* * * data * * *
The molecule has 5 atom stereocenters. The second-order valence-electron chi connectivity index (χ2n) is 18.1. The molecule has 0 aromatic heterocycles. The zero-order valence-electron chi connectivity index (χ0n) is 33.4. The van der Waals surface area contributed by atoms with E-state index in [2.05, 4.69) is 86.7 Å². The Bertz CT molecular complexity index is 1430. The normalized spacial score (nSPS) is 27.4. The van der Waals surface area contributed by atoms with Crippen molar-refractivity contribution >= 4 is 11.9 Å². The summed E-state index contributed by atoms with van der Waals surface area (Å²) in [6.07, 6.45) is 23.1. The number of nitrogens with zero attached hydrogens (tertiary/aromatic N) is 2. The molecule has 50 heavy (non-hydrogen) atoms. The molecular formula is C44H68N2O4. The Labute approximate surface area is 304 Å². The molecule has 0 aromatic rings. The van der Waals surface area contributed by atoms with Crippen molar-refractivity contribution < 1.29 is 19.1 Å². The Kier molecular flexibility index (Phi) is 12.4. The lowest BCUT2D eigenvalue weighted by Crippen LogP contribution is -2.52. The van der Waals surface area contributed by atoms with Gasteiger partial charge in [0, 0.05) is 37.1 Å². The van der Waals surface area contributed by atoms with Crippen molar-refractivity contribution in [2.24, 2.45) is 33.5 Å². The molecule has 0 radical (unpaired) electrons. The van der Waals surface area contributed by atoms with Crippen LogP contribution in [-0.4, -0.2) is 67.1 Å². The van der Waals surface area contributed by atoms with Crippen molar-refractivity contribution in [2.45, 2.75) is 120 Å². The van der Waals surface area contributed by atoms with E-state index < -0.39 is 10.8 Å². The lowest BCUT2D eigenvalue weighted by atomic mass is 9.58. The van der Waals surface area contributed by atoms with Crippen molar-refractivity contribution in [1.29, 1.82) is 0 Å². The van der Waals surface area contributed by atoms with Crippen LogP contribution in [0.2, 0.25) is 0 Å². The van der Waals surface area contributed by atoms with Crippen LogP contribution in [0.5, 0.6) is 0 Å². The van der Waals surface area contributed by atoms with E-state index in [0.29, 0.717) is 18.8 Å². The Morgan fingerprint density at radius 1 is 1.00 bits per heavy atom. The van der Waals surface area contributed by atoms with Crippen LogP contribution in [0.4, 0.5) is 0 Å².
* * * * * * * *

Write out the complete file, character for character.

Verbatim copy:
The molecule has 5 atom stereocenters. The second-order valence-electron chi connectivity index (χ2n) is 18.1. The molecule has 0 aromatic heterocycles. The zero-order valence-electron chi connectivity index (χ0n) is 33.4. The van der Waals surface area contributed by atoms with E-state index in [2.05, 4.69) is 86.7 Å². The Bertz CT molecular complexity index is 1430. The normalized spacial score (nSPS) is 27.4. The van der Waals surface area contributed by atoms with Crippen molar-refractivity contribution >= 4 is 11.9 Å². The summed E-state index contributed by atoms with van der Waals surface area (Å²) in [6.07, 6.45) is 23.1. The number of nitrogens with zero attached hydrogens (tertiary/aromatic N) is 2. The molecule has 50 heavy (non-hydrogen) atoms. The molecular formula is C44H68N2O4. The Labute approximate surface area is 304 Å². The molecule has 0 aromatic rings. The van der Waals surface area contributed by atoms with Crippen molar-refractivity contribution < 1.29 is 19.1 Å². The Kier molecular flexibility index (Phi) is 12.4. The lowest BCUT2D eigenvalue weighted by Crippen LogP contribution is -2.52. The van der Waals surface area contributed by atoms with Gasteiger partial charge in [0, 0.05) is 37.1 Å². The van der Waals surface area contributed by atoms with Crippen molar-refractivity contribution in [2.24, 2.45) is 33.5 Å². The molecule has 0 radical (unpaired) electrons. The van der Waals surface area contributed by atoms with Crippen LogP contribution in [-0.4, -0.2) is 67.1 Å². The van der Waals surface area contributed by atoms with Crippen molar-refractivity contribution in [2.45, 2.75) is 120 Å². The van der Waals surface area contributed by atoms with E-state index < -0.39 is 10.8 Å². The lowest BCUT2D eigenvalue weighted by atomic mass is 9.58. The van der Waals surface area contributed by atoms with Crippen molar-refractivity contribution in [1.29, 1.82) is 0 Å². The van der Waals surface area contributed by atoms with Crippen LogP contribution in [0.2, 0.25) is 0 Å². The van der Waals surface area contributed by atoms with Crippen LogP contribution in [0.5, 0.6) is 0 Å². The van der Waals surface area contributed by atoms with E-state index in [0.29, 0.717) is 18.8 Å². The Morgan fingerprint density at radius 1 is 1.00 bits per heavy atom. The van der Waals surface area contributed by atoms with Crippen LogP contribution in [0.4, 0.5) is 0 Å².